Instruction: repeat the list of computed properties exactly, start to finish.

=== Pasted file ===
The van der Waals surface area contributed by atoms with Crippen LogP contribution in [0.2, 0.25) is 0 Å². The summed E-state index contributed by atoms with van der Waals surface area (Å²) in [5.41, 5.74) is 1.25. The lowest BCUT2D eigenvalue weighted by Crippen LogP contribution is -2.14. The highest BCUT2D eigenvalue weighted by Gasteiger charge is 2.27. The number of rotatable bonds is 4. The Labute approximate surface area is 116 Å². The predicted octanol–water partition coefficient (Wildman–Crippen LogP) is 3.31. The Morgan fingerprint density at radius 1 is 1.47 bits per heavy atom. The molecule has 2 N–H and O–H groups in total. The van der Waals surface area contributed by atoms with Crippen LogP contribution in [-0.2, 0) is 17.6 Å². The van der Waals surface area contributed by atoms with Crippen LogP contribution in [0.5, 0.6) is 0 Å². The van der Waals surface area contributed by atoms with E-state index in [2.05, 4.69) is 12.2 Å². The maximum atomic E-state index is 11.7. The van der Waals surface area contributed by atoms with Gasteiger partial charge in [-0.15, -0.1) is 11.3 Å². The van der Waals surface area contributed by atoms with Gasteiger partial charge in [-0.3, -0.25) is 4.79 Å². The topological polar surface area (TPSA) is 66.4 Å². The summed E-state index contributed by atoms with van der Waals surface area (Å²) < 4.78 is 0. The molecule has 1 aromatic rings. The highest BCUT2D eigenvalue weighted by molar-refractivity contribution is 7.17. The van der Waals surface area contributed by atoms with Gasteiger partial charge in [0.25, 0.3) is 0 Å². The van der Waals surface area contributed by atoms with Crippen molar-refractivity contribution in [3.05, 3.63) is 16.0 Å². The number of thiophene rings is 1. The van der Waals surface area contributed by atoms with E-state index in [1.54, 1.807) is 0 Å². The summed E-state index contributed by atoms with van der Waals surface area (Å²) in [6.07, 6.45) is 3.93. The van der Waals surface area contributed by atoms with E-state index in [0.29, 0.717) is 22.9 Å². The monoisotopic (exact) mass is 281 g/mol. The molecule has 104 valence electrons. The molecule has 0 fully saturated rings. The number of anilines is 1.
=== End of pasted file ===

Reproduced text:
The van der Waals surface area contributed by atoms with Crippen LogP contribution in [0.2, 0.25) is 0 Å². The summed E-state index contributed by atoms with van der Waals surface area (Å²) in [5.41, 5.74) is 1.25. The lowest BCUT2D eigenvalue weighted by Crippen LogP contribution is -2.14. The highest BCUT2D eigenvalue weighted by Gasteiger charge is 2.27. The number of rotatable bonds is 4. The Labute approximate surface area is 116 Å². The predicted octanol–water partition coefficient (Wildman–Crippen LogP) is 3.31. The Morgan fingerprint density at radius 1 is 1.47 bits per heavy atom. The molecule has 2 N–H and O–H groups in total. The van der Waals surface area contributed by atoms with Crippen LogP contribution in [-0.2, 0) is 17.6 Å². The van der Waals surface area contributed by atoms with Crippen LogP contribution in [0.5, 0.6) is 0 Å². The van der Waals surface area contributed by atoms with E-state index in [2.05, 4.69) is 12.2 Å². The maximum atomic E-state index is 11.7. The van der Waals surface area contributed by atoms with Gasteiger partial charge in [-0.15, -0.1) is 11.3 Å². The van der Waals surface area contributed by atoms with Gasteiger partial charge in [-0.3, -0.25) is 4.79 Å². The topological polar surface area (TPSA) is 66.4 Å². The summed E-state index contributed by atoms with van der Waals surface area (Å²) < 4.78 is 0. The molecule has 1 aromatic rings. The highest BCUT2D eigenvalue weighted by molar-refractivity contribution is 7.17. The van der Waals surface area contributed by atoms with Gasteiger partial charge in [0.25, 0.3) is 0 Å². The van der Waals surface area contributed by atoms with Crippen molar-refractivity contribution in [3.05, 3.63) is 16.0 Å². The number of thiophene rings is 1. The van der Waals surface area contributed by atoms with E-state index in [1.54, 1.807) is 0 Å². The summed E-state index contributed by atoms with van der Waals surface area (Å²) in [6.07, 6.45) is 3.93. The van der Waals surface area contributed by atoms with E-state index in [0.29, 0.717) is 22.9 Å². The monoisotopic (exact) mass is 281 g/mol. The molecule has 104 valence electrons. The molecule has 0 fully saturated rings. The number of anilines is 1.